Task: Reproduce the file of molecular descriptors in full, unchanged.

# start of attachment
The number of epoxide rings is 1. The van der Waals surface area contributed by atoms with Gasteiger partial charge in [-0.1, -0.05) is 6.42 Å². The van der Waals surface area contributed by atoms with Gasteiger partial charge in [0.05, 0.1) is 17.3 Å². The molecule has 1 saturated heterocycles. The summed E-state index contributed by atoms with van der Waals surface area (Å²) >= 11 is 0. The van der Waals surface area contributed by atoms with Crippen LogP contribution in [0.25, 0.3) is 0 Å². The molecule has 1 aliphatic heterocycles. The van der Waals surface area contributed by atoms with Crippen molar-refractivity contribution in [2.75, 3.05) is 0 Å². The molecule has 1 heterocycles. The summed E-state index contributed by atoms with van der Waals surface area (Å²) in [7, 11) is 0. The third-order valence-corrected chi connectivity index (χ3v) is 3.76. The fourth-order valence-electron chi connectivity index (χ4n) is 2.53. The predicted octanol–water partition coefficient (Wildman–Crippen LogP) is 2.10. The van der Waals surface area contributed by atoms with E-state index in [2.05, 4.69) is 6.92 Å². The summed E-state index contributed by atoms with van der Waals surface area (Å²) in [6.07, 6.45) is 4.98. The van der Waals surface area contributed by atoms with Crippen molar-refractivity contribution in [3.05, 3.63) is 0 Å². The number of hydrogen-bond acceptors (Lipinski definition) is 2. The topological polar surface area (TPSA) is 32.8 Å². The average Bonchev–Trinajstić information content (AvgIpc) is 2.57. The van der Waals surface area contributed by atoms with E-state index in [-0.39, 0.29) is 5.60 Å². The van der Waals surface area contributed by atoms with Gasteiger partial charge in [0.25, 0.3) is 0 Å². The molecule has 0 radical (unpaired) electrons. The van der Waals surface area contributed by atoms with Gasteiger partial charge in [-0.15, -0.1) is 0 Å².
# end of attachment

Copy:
The number of epoxide rings is 1. The van der Waals surface area contributed by atoms with Gasteiger partial charge in [-0.1, -0.05) is 6.42 Å². The van der Waals surface area contributed by atoms with Gasteiger partial charge in [0.05, 0.1) is 17.3 Å². The molecule has 1 saturated heterocycles. The summed E-state index contributed by atoms with van der Waals surface area (Å²) >= 11 is 0. The van der Waals surface area contributed by atoms with Crippen LogP contribution in [0.25, 0.3) is 0 Å². The molecule has 1 aliphatic heterocycles. The van der Waals surface area contributed by atoms with Crippen molar-refractivity contribution in [2.75, 3.05) is 0 Å². The molecule has 1 heterocycles. The summed E-state index contributed by atoms with van der Waals surface area (Å²) in [7, 11) is 0. The third-order valence-corrected chi connectivity index (χ3v) is 3.76. The fourth-order valence-electron chi connectivity index (χ4n) is 2.53. The predicted octanol–water partition coefficient (Wildman–Crippen LogP) is 2.10. The van der Waals surface area contributed by atoms with E-state index in [2.05, 4.69) is 6.92 Å². The summed E-state index contributed by atoms with van der Waals surface area (Å²) in [6.07, 6.45) is 4.98. The van der Waals surface area contributed by atoms with Crippen molar-refractivity contribution in [3.05, 3.63) is 0 Å². The number of hydrogen-bond acceptors (Lipinski definition) is 2. The topological polar surface area (TPSA) is 32.8 Å². The average Bonchev–Trinajstić information content (AvgIpc) is 2.57. The van der Waals surface area contributed by atoms with E-state index in [-0.39, 0.29) is 5.60 Å². The van der Waals surface area contributed by atoms with Gasteiger partial charge in [0.25, 0.3) is 0 Å². The molecule has 0 radical (unpaired) electrons. The van der Waals surface area contributed by atoms with Gasteiger partial charge in [-0.15, -0.1) is 0 Å².